1916 Intolerance Girl at Marriage Market (Babylonian Story) Uncredited

1916 The Children Pay

Uncredited

1917 Stage Struck

Uncredited; also known as Stagestruck

1918 Old Wives for New Viola's Maid Uncredited

1918 Who's Your Father? Black Mother Uncredited

1920 Why Change Your Wife? Sally's Maid Uncredited

1922 Manslaughter Prison Inmate Uncredited

1924 The Lightning Rider Mammy

1925 The Narrow Street Easter

1925 The Golden Bed Boarding House Maid Uncredited

1927 College Cook Uncredited

1927 Uncle Tom's Cabin Slave at Wedding Uncredited

1929 Queen Kelly Kali Sana - Aunt's Cook Uncredited

1929 The Carnation Kid The Maid Uncredited

1930 Sarah and Son Ashmore's Maid Uncredited

1930 The Thoroughbred Sacharine Alternative title: Riding to Win

1931 The Pagan Lady Carla the Servant Uncredited

1931 Heaven on Earth Voodoo Sue Alternative title: Mississippi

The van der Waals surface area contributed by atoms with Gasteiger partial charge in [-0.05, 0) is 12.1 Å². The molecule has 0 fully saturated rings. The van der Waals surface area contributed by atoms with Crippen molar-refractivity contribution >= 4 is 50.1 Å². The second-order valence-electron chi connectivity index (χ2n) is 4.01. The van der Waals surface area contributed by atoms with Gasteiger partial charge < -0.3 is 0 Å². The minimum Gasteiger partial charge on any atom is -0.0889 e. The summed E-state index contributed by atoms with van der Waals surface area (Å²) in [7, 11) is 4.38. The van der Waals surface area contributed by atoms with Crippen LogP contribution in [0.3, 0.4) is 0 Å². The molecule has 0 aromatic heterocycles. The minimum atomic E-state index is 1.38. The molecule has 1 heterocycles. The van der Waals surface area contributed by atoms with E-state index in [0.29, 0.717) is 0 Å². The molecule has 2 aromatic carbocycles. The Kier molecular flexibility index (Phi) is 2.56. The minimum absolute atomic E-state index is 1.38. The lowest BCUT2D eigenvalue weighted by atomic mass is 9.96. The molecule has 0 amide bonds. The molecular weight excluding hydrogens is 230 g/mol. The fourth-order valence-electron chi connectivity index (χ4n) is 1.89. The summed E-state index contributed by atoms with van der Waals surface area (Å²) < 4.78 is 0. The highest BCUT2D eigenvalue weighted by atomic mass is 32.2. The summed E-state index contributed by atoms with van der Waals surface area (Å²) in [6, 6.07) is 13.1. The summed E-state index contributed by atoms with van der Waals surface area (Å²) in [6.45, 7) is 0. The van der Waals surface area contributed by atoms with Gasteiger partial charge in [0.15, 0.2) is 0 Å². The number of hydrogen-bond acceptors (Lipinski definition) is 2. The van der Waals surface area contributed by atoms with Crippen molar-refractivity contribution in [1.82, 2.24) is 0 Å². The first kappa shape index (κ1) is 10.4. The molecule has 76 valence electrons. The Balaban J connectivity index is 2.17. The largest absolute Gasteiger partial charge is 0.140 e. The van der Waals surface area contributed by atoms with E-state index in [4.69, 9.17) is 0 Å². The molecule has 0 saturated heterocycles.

1932 Jungle Mystery Native Woman in Stockade Uncredited

1933 Ladies They Talk
Talk
About Prisoner Mustard Uncredited Alternative title: Women in Prison

1933 King Kong Native Handmaiden Uncredited

1934 A Modern Hero Mme. Azais' Neighbor Uncredited

1934 Operator 13 Slave at Medicine Show Uncredited

1934 Black Moon Ruva

1934 Imitation of Life Black Cook Uncredited

1935 So Red the Rose Slave Uncredited

1936 San Francisco Earthquake Survivor Uncredited

1937 Maid of Salem Tituba

1937 In Old Chicago Hattie Credited as Madame Sultewan

1938 Island in the Sky Scrubwoman Uncredited

1938 The Toy Wife Eve, a Black Servant Uncredited Alternative title: Frou Frou

1938 The Affairs of Annabel Benzedrina, a Convict Uncredited

1938 Kentucky Lily

1939 Tell No Tales Jim Alley's mother Uncredited Alternative title: A Hundred to One

1939 Torchy Blane... Playing with Dynamite Ruby - Black Convict Woman Uncredited